Various guidelines recommend pregnant women to eat a variety of seafood to achieve the full range of nutrients needed for fetal growth and development. However, there may be concerns regarding the safety of fish for consumption because of the food borne illnesses they can cause and the mercury they contain. With so many different types of fish, it can be hard to choose which ones are fit for pregnant women to eat.
Tilapia is considered as one of the best choices for fish consumption during pregnancy. It is safe to eat by pregnant women, as long as it has been thoroughly cooked. It has a low mercury content and is a rich source of essential nutrients needed by a developing baby.
This article will discuss the benefits of seafood intake during pregnancy. Next, it will talk about the risks of mercury exposure from maternal fish intake. It will also describe what tilapia is. Finally, it will explain how tilapia can be safely eaten by pregnant women and which tilapia dishes are best for them to avoid.
Seafood Benefits During Pregnancy
Seafood is an excellent source of high quality protein, amino acids, fiber, omega-3 fatty acids, vitamins and minerals (Hosomi et al., 2012). The U.S. Food and Drug Administration (FDA), the Environmental Protection Agency (EPA), and the 2015-2020 Dietary Guidelines for Americans (DGA) all agree with the recommendation that pregnant women should eat at least 8 ounces and up to 12 ounces (or 2 to 3 servings) per week of a variety of seafood that are lower in mercury content.
According to the US FDA, seafood in the diet of pregnant women is important as it provides the following:
- Healthy omega-3 fatty acids DHA and EPA
- More vitamin B12 and vitamin D than any other type of food
- Iron, which is important for infants, young children, and women who are pregnant
- Other minerals like selenium, zinc and iodine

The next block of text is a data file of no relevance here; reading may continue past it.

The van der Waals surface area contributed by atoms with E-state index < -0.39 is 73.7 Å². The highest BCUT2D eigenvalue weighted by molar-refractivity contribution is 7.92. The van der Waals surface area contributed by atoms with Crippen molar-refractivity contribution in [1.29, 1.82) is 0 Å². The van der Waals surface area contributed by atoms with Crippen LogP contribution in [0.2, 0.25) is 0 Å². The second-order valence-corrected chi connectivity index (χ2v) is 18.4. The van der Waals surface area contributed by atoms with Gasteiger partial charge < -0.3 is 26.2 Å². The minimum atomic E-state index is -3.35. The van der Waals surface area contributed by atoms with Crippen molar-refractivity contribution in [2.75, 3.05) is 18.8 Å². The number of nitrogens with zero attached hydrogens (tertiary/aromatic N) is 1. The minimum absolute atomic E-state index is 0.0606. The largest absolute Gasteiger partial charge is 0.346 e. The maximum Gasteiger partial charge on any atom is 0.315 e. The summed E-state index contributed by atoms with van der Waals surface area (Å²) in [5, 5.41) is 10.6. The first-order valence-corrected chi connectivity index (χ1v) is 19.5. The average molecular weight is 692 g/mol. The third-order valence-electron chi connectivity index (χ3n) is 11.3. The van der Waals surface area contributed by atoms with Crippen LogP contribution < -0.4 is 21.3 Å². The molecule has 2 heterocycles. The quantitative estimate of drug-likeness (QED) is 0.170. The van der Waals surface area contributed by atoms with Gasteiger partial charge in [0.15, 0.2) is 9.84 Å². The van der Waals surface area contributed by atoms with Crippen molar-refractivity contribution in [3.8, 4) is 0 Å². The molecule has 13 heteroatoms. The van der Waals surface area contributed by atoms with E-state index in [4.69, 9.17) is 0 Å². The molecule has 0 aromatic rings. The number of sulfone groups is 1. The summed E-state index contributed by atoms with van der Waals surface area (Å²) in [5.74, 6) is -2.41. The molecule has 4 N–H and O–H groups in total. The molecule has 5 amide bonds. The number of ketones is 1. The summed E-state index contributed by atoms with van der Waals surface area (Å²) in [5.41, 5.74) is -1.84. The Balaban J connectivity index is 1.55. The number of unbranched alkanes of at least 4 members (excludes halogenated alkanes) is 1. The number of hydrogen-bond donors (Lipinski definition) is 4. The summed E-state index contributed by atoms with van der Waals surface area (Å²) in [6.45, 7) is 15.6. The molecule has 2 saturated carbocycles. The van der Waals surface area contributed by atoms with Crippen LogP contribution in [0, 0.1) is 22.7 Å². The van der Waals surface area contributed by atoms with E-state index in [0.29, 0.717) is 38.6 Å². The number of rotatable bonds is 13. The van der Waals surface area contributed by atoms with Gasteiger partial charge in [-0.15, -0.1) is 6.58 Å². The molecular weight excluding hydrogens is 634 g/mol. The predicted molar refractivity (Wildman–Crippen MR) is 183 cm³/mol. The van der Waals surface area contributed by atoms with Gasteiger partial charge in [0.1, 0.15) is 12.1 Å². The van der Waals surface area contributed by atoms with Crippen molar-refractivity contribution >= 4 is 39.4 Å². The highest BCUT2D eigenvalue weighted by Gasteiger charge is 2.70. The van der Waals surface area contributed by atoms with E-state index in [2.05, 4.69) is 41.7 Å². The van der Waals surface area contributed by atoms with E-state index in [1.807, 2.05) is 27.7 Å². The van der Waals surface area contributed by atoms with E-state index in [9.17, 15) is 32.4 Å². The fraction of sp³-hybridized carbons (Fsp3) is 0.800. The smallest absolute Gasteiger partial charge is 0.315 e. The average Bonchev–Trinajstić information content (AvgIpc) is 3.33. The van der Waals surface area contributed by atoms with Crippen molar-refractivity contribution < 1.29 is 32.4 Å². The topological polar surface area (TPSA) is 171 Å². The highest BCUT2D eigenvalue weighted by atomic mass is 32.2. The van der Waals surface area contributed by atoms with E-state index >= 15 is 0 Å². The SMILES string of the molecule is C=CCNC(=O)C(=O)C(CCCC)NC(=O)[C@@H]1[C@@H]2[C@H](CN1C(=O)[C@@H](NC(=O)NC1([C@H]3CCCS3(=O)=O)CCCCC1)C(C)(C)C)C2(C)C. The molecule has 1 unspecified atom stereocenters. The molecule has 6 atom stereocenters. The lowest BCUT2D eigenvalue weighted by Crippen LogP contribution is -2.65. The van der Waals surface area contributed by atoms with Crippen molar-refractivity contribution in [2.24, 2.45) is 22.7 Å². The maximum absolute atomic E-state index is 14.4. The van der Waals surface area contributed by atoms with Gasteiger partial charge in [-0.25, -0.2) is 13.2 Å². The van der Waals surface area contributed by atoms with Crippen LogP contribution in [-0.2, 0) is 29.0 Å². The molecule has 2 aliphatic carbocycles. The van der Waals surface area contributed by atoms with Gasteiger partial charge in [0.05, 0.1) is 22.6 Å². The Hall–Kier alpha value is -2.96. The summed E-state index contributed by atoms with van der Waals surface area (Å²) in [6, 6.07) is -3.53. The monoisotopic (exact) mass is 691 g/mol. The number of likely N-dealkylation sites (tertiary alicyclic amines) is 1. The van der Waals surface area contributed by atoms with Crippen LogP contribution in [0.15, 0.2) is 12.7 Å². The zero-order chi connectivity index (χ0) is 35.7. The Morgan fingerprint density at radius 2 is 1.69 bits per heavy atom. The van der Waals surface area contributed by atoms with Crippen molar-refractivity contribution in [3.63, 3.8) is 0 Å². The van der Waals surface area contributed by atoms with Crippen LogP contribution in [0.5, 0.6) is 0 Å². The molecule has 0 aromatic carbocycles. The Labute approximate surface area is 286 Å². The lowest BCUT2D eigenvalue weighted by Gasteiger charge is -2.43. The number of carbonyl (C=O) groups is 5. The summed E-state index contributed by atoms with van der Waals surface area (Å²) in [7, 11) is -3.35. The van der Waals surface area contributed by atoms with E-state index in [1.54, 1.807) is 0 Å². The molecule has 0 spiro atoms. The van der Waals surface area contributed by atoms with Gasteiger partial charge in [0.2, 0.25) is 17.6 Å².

Most fish are also low in fat, and majority of the fat present in fish is healthy polyunsaturated fat. Fish is a natural source of many B vitamins, including B12, while oily fish provide vitamins A and D. Studies have shown that pregnant women benefit from fish intake and are important for their children’s growth and development (US FDA, n.d.).
The benefits of seafood consumption have mainly been linked to its omega-3 PUFA content (Hosomi et al., 2012). The most biologically active forms of omega-3 fatty acids are docosahexaenoic acid (DHA) and eicosapentaenoic acid (EPA), which are mainly derived from marine sources like seafood (Coletta et al., 2010). Marine organisms have been identified as the only food source that contains naturally high amounts of these fatty acids (Hosomi et al., 2012).
Both EPA and DHA improve fetal development when ingested during pregnancy (Jensen, 2006). Sufficient intake of omega-3 fatty acids is particularly important during pregnancy because they are critical building blocks of the fetal brain and retina (Coletta et al., 2010).
DHA is an especially important component of neural and retinal membranes. It accumulates rapidly in the brain and retina during the latter stage of gestation and early postnatal life. Hence, maternal intake of omega-3 fatty acids can have significant effects on subsequent infant visual function and neurodevelopmental status (Jensen, 2006).
A study by Hibbeln et al. in 2007 found that children who were born to mothers with lower seafood intake (less than 340 grams per week) had the greatest risk of suboptimal developmental outcomes:
- Testing in the lowest quartile for verbal and performance IQ at age 8 years
- Behavioral problems at age 7 years
- Poor scores on early development tests evaluating fine motor, social and communication skills
To facilitate optimum outcomes during pregnancy, as well as to improve fetal health, consensus guidelines supported by the World Association of Perinatal Medicine, the Early Nutrition Academy, and the Child Health Foundation have recommended that pregnant women consume at least 200 milligrams of DHA per day. Moreover, the consumption of omega-3 PUFAs during pregnancy decreases the risk of early preterm birth (Koletzko et al., 2008).